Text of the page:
• Main content focus
      • Secondary content focus
      • Any technical considerations
      • Any maintenance gotchas (product updates every spring)
  • Content Types
    • Article
    • Sidebar
    • Caption
    • Pullquote
    • List
    • FAQ
    • Product Info Sheet
  • Give Your Writers Styleguides for Content Types
      • List the number of characters for each content type
      • Include writing samples for each type, demonstrating voice and tone
      • Create templates to help writers prepare content for each content type
  • Voice and Tone
    • Gives the writing on your Web site personality
    • Comes from your brand
      • Light or serious, freewheeling or controlled, plainspoken or elaborate, personal or impersonal
    • Not just for body text – also for titles, links, and headings
    • Keep it consistent throughout the site
    • Here’s an example
  •  
  •  
  • Build
  • How Do You Get Content?
    • Original content, written for & by the company
    • RSS feeds from other sites
    • Actively search for content on other sites and aggregate it (content curation)
    • Working with bloggers, photographers, videographers, and podcasters
    • Licensed content from 3rd party
    • User-generated content from social media
  • Resources for Writers
    • Letting Go of the Words , by Ginny Redish
    • Don’t Make Me Think , by Steve Krug
    • Killer Web Content , by Gerry McGovern
    • Writing for Multimedia and the Web , by Timothy Garrand
  • Content Approval Process
    • Document who will write, edit, and approve content for each section
    • The approver makes sure that the content is useful, usable, and on-message for the brand
    • Also checks that the writing stays true to the specified content type
    • Checks that the voice and tone are consistent
  • Maintain
  • Editorial Calendar
    • Document that details when (and why) each type of content will be updated
    • Lists name of person responsible for maintaining that area of content
  • Editorial Styleguide
    • Make available to everyone on wiki or intranet
    • Leads to consistent, readable, and credible content
    • See an example: Energy Information Administration’s Web Editorial Style Guide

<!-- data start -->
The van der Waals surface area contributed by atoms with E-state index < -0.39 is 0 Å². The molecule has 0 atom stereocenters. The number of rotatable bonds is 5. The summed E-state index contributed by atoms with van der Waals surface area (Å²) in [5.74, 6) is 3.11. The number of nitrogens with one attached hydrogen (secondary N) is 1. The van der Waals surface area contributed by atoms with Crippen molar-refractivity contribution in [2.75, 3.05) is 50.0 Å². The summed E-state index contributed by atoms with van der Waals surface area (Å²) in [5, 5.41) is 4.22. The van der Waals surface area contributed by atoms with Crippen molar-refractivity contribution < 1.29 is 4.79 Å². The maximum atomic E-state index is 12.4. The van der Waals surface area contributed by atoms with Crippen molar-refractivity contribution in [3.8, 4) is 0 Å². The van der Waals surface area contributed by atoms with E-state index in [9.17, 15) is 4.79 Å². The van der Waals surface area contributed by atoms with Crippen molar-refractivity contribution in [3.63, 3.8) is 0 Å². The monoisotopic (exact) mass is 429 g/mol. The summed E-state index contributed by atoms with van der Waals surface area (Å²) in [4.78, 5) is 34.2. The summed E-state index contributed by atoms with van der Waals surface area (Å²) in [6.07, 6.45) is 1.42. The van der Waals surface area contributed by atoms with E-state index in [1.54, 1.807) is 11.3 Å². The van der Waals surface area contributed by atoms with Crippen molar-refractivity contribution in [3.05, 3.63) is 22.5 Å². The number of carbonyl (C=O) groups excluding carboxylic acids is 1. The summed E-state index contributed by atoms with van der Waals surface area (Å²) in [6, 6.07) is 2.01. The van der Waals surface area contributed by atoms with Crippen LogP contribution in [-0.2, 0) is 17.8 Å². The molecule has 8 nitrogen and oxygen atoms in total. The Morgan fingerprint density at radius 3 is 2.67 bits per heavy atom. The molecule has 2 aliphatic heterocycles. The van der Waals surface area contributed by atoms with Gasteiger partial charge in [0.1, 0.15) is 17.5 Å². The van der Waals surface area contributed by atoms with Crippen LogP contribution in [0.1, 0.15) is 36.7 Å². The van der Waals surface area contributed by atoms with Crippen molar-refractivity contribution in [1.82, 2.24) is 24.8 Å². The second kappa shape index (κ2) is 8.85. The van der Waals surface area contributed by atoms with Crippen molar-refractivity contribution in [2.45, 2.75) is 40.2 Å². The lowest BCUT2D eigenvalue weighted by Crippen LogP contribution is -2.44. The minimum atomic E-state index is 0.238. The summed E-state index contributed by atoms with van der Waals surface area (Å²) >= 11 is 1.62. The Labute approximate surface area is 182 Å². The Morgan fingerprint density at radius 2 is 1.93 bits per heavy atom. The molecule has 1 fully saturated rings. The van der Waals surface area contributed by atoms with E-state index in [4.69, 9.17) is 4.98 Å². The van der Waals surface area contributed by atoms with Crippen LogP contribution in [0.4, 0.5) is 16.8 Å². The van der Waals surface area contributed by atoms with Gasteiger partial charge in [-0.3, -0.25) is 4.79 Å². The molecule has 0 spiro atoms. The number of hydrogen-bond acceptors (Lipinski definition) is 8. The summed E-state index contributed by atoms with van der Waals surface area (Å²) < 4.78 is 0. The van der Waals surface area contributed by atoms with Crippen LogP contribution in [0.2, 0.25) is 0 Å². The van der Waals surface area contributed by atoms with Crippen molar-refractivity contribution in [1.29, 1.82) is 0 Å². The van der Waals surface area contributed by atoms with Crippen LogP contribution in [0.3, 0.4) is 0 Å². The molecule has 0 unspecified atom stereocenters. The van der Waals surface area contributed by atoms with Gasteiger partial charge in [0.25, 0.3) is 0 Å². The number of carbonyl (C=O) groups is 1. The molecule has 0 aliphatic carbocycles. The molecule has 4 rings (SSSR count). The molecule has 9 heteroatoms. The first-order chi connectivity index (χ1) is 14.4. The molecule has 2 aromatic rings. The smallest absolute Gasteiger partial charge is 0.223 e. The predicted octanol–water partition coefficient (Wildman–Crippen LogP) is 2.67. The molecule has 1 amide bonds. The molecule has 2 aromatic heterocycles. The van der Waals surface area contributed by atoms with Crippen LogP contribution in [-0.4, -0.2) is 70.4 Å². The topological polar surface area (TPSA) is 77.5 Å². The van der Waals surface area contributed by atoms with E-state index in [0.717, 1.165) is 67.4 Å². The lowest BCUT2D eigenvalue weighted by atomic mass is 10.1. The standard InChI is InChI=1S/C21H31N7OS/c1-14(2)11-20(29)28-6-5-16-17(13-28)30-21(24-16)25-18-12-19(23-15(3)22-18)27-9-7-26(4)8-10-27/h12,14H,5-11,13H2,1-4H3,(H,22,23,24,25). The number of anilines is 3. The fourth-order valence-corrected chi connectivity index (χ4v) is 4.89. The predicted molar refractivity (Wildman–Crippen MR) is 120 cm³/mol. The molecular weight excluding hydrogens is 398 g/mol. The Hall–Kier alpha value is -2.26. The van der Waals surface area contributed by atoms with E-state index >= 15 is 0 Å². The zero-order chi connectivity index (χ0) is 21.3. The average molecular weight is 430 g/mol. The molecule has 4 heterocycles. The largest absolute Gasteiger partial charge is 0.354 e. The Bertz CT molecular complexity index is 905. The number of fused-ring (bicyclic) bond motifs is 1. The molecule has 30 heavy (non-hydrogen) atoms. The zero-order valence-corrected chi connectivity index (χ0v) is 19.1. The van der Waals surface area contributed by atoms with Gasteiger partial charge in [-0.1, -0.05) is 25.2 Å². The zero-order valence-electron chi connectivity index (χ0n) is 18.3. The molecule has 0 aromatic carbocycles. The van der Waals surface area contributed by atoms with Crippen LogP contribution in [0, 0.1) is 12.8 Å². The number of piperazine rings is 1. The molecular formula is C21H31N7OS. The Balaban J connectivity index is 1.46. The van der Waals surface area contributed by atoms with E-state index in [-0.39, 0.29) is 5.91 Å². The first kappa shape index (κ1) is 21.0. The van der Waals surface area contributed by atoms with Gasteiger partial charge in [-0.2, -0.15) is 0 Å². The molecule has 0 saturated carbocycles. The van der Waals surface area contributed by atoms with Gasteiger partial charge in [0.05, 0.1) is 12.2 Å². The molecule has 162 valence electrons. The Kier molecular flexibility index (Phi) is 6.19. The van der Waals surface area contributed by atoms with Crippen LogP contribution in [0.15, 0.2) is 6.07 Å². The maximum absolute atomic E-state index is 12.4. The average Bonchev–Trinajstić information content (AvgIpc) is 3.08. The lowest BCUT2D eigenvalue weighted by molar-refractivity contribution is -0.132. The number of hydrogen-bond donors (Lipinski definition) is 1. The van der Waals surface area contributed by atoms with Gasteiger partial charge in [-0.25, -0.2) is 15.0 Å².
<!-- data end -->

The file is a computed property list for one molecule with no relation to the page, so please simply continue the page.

• Includes:
      • Editorial voice, Capitalization, Abbreviations, Commonly misused words, and more
  • Process to Remove Content
    • Document the process you’ll use to remove out-of-date content from the site.
    • Approval process
    • Store on a wiki or intranet for all content providers to see.
  • Process to Archive Content
    • Document when and how content will be removed and how it will be stored
    • Put in a wiki or intranet for all content providers to access
    • Document approval process to archive content
  • Who’s Doing It Right? REI
    • www.rei.com
    • Content staff is well funded and respected internally. Includes
      • data architect
      • content architect
      • Taxonomist
      • seo/natural search manager
  • REI and Facebook
    • Fan page includes:
      • expert advice
      • Contests
      • Content from REI’s Twitter feed, YouTube videos, and Flickr photo streams
      • REI Outlet deal of the day
  • Web Content Lifecycle*
    • Audit
    • Analyze
    • Strategize
    • Categorize
    • Structure
    • Create
    • Revise
    • Approve
    • Tag
    • Format
    • Publish
    • Update
    • Archive
    • *Kristina Halvorson, Content Strategy for the Web
  • Resources
    • Content Strategy for the Web , by Kristina Halvorson
    • The Web Content Strategist’s Bible , by Richard Sheffield
    • Content Wrangler community (ning)
    • LinkedIn group
    • Follow the #contentstrategy hash tag on Twitter
    • Google Groups on Content Strategy
    • Scatter/Gather blog
  • Questions?